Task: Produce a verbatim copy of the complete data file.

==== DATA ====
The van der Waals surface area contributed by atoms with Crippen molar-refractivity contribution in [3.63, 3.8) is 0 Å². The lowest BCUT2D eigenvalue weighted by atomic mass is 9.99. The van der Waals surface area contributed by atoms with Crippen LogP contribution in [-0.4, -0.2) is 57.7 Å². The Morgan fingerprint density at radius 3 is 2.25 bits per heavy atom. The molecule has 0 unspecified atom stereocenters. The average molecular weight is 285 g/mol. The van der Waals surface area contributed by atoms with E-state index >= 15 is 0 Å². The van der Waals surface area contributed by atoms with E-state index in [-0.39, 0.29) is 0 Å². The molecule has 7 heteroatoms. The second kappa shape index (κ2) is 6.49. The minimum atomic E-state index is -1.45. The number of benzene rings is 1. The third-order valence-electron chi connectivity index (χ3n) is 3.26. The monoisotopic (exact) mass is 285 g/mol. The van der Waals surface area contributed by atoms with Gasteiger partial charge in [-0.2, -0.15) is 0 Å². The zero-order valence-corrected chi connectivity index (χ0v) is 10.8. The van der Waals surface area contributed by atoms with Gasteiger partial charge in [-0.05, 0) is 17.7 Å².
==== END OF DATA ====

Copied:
The van der Waals surface area contributed by atoms with Crippen molar-refractivity contribution in [3.63, 3.8) is 0 Å². The lowest BCUT2D eigenvalue weighted by atomic mass is 9.99. The van der Waals surface area contributed by atoms with Crippen LogP contribution in [-0.4, -0.2) is 57.7 Å². The Morgan fingerprint density at radius 3 is 2.25 bits per heavy atom. The molecule has 0 unspecified atom stereocenters. The average molecular weight is 285 g/mol. The van der Waals surface area contributed by atoms with E-state index >= 15 is 0 Å². The van der Waals surface area contributed by atoms with E-state index in [-0.39, 0.29) is 0 Å². The molecule has 7 heteroatoms. The second kappa shape index (κ2) is 6.49. The minimum atomic E-state index is -1.45. The number of benzene rings is 1. The third-order valence-electron chi connectivity index (χ3n) is 3.26. The monoisotopic (exact) mass is 285 g/mol. The van der Waals surface area contributed by atoms with Gasteiger partial charge in [-0.2, -0.15) is 0 Å². The zero-order valence-corrected chi connectivity index (χ0v) is 10.8. The van der Waals surface area contributed by atoms with Gasteiger partial charge in [-0.05, 0) is 17.7 Å².